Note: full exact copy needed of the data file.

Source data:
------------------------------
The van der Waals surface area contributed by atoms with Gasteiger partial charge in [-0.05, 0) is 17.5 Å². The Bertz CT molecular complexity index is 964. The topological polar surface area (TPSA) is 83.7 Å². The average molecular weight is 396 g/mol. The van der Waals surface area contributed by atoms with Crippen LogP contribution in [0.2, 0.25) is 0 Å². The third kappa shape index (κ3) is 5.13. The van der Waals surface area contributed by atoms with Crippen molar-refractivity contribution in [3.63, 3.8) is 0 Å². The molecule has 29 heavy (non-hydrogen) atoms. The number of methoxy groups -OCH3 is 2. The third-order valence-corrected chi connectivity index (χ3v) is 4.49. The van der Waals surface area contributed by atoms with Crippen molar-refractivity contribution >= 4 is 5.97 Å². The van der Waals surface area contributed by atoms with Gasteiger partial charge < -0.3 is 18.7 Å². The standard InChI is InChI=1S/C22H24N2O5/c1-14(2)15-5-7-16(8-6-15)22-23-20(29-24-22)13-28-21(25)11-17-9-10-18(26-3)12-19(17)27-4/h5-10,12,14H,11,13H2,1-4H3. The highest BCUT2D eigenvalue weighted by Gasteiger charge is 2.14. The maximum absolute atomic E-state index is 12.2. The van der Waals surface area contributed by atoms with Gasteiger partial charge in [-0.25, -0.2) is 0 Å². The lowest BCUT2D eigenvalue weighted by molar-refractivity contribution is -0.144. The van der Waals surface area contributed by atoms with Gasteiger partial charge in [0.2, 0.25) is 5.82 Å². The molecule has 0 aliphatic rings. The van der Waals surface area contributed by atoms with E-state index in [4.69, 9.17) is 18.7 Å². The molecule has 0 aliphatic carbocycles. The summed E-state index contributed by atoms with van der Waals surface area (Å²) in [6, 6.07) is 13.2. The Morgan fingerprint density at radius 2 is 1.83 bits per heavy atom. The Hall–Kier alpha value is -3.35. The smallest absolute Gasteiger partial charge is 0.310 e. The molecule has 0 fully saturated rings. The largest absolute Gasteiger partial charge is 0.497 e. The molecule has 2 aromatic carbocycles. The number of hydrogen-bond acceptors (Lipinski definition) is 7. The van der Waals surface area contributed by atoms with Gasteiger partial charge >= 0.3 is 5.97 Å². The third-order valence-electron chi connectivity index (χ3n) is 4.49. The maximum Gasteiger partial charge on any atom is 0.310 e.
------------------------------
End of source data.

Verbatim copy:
The van der Waals surface area contributed by atoms with Gasteiger partial charge in [-0.05, 0) is 17.5 Å². The Bertz CT molecular complexity index is 964. The topological polar surface area (TPSA) is 83.7 Å². The average molecular weight is 396 g/mol. The van der Waals surface area contributed by atoms with Crippen LogP contribution in [0.2, 0.25) is 0 Å². The third kappa shape index (κ3) is 5.13. The van der Waals surface area contributed by atoms with Crippen molar-refractivity contribution in [3.63, 3.8) is 0 Å². The molecule has 29 heavy (non-hydrogen) atoms. The number of methoxy groups -OCH3 is 2. The third-order valence-corrected chi connectivity index (χ3v) is 4.49. The van der Waals surface area contributed by atoms with Crippen molar-refractivity contribution >= 4 is 5.97 Å². The van der Waals surface area contributed by atoms with Gasteiger partial charge < -0.3 is 18.7 Å². The standard InChI is InChI=1S/C22H24N2O5/c1-14(2)15-5-7-16(8-6-15)22-23-20(29-24-22)13-28-21(25)11-17-9-10-18(26-3)12-19(17)27-4/h5-10,12,14H,11,13H2,1-4H3. The highest BCUT2D eigenvalue weighted by Gasteiger charge is 2.14. The maximum absolute atomic E-state index is 12.2. The van der Waals surface area contributed by atoms with Gasteiger partial charge in [-0.25, -0.2) is 0 Å². The lowest BCUT2D eigenvalue weighted by molar-refractivity contribution is -0.144. The van der Waals surface area contributed by atoms with Gasteiger partial charge in [0.2, 0.25) is 5.82 Å². The molecule has 0 aliphatic rings. The van der Waals surface area contributed by atoms with E-state index in [4.69, 9.17) is 18.7 Å². The molecule has 0 aliphatic carbocycles. The summed E-state index contributed by atoms with van der Waals surface area (Å²) in [6, 6.07) is 13.2. The Morgan fingerprint density at radius 2 is 1.83 bits per heavy atom. The Hall–Kier alpha value is -3.35. The smallest absolute Gasteiger partial charge is 0.310 e. The molecule has 0 fully saturated rings. The largest absolute Gasteiger partial charge is 0.497 e. The molecule has 2 aromatic carbocycles. The number of hydrogen-bond acceptors (Lipinski definition) is 7. The van der Waals surface area contributed by atoms with Gasteiger partial charge >= 0.3 is 5.97 Å². The third-order valence-electron chi connectivity index (χ3n) is 4.49. The maximum Gasteiger partial charge on any atom is 0.310 e.